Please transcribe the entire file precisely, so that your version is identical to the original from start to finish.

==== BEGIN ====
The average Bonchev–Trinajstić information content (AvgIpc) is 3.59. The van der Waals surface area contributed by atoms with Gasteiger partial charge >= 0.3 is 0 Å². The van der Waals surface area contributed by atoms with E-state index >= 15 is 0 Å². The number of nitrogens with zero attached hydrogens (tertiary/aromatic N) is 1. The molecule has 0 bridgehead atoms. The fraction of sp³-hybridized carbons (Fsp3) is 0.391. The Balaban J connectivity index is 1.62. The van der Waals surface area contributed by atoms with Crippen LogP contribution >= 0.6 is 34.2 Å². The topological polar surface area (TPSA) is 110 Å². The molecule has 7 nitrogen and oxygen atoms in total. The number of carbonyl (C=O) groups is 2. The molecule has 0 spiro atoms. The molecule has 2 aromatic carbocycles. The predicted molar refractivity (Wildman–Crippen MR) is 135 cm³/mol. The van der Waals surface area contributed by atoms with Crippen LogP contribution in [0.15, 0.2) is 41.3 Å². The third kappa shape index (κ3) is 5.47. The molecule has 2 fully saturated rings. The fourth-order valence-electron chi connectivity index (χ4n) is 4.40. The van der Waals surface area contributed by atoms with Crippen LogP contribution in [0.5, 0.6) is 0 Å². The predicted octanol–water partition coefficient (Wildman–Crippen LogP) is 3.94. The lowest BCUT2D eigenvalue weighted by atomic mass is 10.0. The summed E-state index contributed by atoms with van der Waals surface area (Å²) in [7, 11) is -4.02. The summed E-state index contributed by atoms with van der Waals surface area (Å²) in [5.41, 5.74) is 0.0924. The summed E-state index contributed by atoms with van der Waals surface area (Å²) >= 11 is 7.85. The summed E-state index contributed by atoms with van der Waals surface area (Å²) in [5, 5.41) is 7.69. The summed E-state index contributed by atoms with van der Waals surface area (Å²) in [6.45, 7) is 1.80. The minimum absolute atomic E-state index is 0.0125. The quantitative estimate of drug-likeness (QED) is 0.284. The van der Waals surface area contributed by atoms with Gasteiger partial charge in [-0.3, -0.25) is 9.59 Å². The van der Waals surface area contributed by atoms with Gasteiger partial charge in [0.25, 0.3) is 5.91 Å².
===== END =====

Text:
The average Bonchev–Trinajstić information content (AvgIpc) is 3.59. The van der Waals surface area contributed by atoms with Gasteiger partial charge >= 0.3 is 0 Å². The van der Waals surface area contributed by atoms with E-state index >= 15 is 0 Å². The number of nitrogens with zero attached hydrogens (tertiary/aromatic N) is 1. The molecule has 0 bridgehead atoms. The fraction of sp³-hybridized carbons (Fsp3) is 0.391. The Balaban J connectivity index is 1.62. The van der Waals surface area contributed by atoms with Crippen LogP contribution >= 0.6 is 34.2 Å². The topological polar surface area (TPSA) is 110 Å². The molecule has 7 nitrogen and oxygen atoms in total. The number of carbonyl (C=O) groups is 2. The molecule has 0 spiro atoms. The molecule has 2 aromatic carbocycles. The predicted molar refractivity (Wildman–Crippen MR) is 135 cm³/mol. The van der Waals surface area contributed by atoms with Crippen LogP contribution in [0.15, 0.2) is 41.3 Å². The third kappa shape index (κ3) is 5.47. The molecule has 2 fully saturated rings. The fourth-order valence-electron chi connectivity index (χ4n) is 4.40. The van der Waals surface area contributed by atoms with Crippen LogP contribution in [0.5, 0.6) is 0 Å². The predicted octanol–water partition coefficient (Wildman–Crippen LogP) is 3.94. The lowest BCUT2D eigenvalue weighted by atomic mass is 10.0. The summed E-state index contributed by atoms with van der Waals surface area (Å²) in [7, 11) is -4.02. The summed E-state index contributed by atoms with van der Waals surface area (Å²) in [5.41, 5.74) is 0.0924. The summed E-state index contributed by atoms with van der Waals surface area (Å²) >= 11 is 7.85. The summed E-state index contributed by atoms with van der Waals surface area (Å²) in [5, 5.41) is 7.69. The summed E-state index contributed by atoms with van der Waals surface area (Å²) in [6.45, 7) is 1.80. The minimum absolute atomic E-state index is 0.0125. The quantitative estimate of drug-likeness (QED) is 0.284. The van der Waals surface area contributed by atoms with Gasteiger partial charge in [-0.3, -0.25) is 9.59 Å². The van der Waals surface area contributed by atoms with Gasteiger partial charge in [0.25, 0.3) is 5.91 Å².